Beer 101: Yeast

07-27-2016, The BeerVibe Crew

Yeasts in a fermenting tun, medieval, beer history, beer review, beer, beer review blog

For thousands of years the process that turned wort into the bubbling drink that was so enjoyable and in demand was known as either magic, miraculous, or just something that happened. If the brewster used the same brew stick to stir the pot, the miracle happened. If dust fell into the pot from the rafters, it happened. If she kept some of the stuff floating atop the current batch, she could add it to the next batch, and it would happen. She could also put it into her bread.

Yeast was on the barley grains. It was the whitish bloom that formed on dark grape skins. Yeast is in the air we breathe. It is practically everywhere, ready to fall into your mash. Also, bacteria could just as easily enter.

Sometime during the 1100s the aristocracy began taking over the brewing business from the monasteries and convents in Germany, and the quality of beer suffered accordingly. The aristocrats could issue and revoke licenses to brew, and come up with all kinds of cumbersome regulations; which may have impeded the development of better beers. However, it was noted in northern Germany where entrepreneurs in the brewing business were freer to experiment than their brethren in the south; that the temperature at which the wort fermented affected the outcome of the final product. It gradually dawned on some of them that beers brewed in colder temperatures were usually better and lasted longer than those brewed in warmer temperatures.

This all had to do with the yeast doing the fermenting. Two basic kinds of yeast found their way into the tun. Ale yeasts (saccharomyces cerevisiae) worked at warm temperatures (59⁰-77 ⁰ F) and formed a thick scum on the top. Lager yeasts (saccharomyces uvarum) worked at cold temperatures (39⁰-49⁰F), and worked beneath the surface and settled to the bottom; so they came to be called bottom fermenters. The bottom cold fermented beers were considered so superior to the ales that in 1553 Bavaria, in the southeast of Germany; prohibited summer brewing altogether. The legally permissible brewing season ran from September 29 through April 23.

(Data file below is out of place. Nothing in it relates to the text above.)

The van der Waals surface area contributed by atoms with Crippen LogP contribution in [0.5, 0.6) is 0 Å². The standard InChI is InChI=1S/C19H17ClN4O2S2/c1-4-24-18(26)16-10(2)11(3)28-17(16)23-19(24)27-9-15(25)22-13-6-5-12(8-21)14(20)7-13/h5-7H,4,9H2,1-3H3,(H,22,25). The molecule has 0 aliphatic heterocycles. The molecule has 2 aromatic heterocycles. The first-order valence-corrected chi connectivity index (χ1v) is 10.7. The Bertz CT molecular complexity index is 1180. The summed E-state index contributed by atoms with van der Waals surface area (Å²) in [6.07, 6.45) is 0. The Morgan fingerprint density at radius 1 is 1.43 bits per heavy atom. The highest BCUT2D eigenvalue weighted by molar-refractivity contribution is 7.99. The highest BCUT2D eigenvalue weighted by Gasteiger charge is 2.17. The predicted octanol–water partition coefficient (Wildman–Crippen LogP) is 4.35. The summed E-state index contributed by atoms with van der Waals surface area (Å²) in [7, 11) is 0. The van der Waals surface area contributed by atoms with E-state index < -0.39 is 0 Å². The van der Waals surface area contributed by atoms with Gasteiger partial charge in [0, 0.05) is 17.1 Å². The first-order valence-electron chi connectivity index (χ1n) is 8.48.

From ancient times until science discovered how to control fermentation, both kinds of yeast floated in the air and fell into the wort. When it was warm, the ale yeasts did their work and the lagers stayed dormant. When it was cold, the lager yeasts worked and the ale yeasts slept. Either way, the brewer got some beer; usually of the ale variety if brewed in the summer and lagers if brewed in the winter. The froth floating on top and the sediment falling to the bottom of the tun were long considered the waste products of putrefaction. They didn’t know that the stuff they were discarding was actually the stuff that turned the wort into beer.

The regional summer brewing prohibition in Germany created a beer cultural divide, with the cold brewed lagers of Bavaria in the south and the old ale culture of the rest of Germany. With commercial interests in profits moving brewers to use the latest scientific discoveries to produce better, more competitive products. Well, that’s the subject for next time.


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